$\begin{array}{l}\frac{\text{d}\lambda}{\text{d}\tau}\left[3{\lambda}^{2}+2{A}_{1}\lambda +{A}_{2}+2{B}_{1}\lambda {\text{e}}^{-\lambda \tau}-{B}_{1}{\lambda}^{2}\tau {\text{e}}^{-\lambda \tau}-{B}_{2}\lambda \tau {\text{e}}^{-\lambda \tau}-{B}_{3}\tau {\text{e}}^{-\lambda \tau}\right]\\ ={B}_{1}{\lambda}^{3}{\text{e}}^{-\lambda \tau}+{B}_{2}{\lambda}^{2}{\text{e}}^{-\lambda \tau}+{B}_{3}\lambda {\text{e}}^{-\lambda \tau}\end{array}$ (42)

$\begin{array}{l}\frac{\text{d}\lambda}{\text{d}\tau}\left[3{\lambda}^{2}+2{A}_{1}\lambda +{A}_{2}+2{B}_{1}\lambda {\text{e}}^{-\lambda \tau}-{B}_{1}{\lambda}^{2}\tau {\text{e}}^{-\lambda \tau}-{B}_{2}\lambda \tau {\text{e}}^{-\lambda \tau}-{B}_{3}\tau {\text{e}}^{-\lambda \tau}\right]\\ =\left({B}_{1}{\lambda}^{2}+{B}_{2}\lambda +{B}_{3}\right)\lambda {\text{e}}^{-\lambda \tau}\end{array}$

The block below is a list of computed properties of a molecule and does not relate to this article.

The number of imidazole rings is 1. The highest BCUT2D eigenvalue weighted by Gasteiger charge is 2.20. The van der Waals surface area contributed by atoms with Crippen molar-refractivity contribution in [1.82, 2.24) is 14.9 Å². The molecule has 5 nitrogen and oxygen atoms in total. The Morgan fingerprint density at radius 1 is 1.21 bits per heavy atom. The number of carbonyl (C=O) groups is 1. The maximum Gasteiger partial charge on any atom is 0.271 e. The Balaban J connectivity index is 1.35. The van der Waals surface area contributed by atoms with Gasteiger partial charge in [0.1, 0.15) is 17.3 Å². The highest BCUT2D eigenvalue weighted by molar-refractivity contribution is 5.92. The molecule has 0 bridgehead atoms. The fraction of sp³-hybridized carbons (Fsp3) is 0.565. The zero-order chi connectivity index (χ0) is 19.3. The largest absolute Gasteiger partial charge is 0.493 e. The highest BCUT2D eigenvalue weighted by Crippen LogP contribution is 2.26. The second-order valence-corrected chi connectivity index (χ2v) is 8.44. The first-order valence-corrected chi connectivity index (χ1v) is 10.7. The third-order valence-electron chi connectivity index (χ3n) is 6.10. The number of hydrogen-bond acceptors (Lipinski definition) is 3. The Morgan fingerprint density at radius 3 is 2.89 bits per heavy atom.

${\left(\frac{\text{d}\lambda}{\text{d}\tau}\right)}^{-1}=\frac{3{\lambda}^{2}+2{A}_{1}\lambda +{A}_{2}+2{B}_{1}\lambda {\text{e}}^{-\lambda \tau}-{B}_{1}{\lambda}^{2}\tau {\text{e}}^{-\lambda \tau}-{B}_{2}\lambda \tau {\text{e}}^{-\lambda \tau}-{B}_{3}\tau {\text{e}}^{-\lambda \tau}}{\left({B}_{1}{\lambda}^{2}+{B}_{2}\lambda +{B}_{3}\right)\lambda {\text{e}}^{-\lambda \tau}}$

$\begin{array}{c}{\left(\frac{\text{d}\lambda}{\text{d}\tau}\right)}^{-1}=\frac{3{\lambda}^{2}+2{A}_{1}\lambda +{A}_{2}}{\left({B}_{1}{\lambda}^{2}+{B}_{2}\lambda +{B}_{3}\right)\lambda {e}^{-\lambda \tau}}+\frac{2{B}_{1}\lambda {\text{e}}^{-\lambda \tau}}{\left({B}_{1}{\lambda}^{2}+{B}_{2}\lambda +{B}_{3}\right)\lambda {\text{e}}^{-\lambda \tau}}\\ \text{\hspace{0.17em}}\text{\hspace{0.05em}}-\frac{{B}_{1}{\lambda}^{2}\tau {\text{e}}^{-\lambda \tau}+{B}_{2}\lambda \tau {\text{e}}^{-\lambda \tau}+{B}_{3}\tau {\text{e}}^{-\lambda \tau}}{\left({B}_{1}{\lambda}^{2}+{B}_{2}\lambda +{B}_{3}\right)\lambda {\text{e}}^{-\lambda \tau}}\end{array}$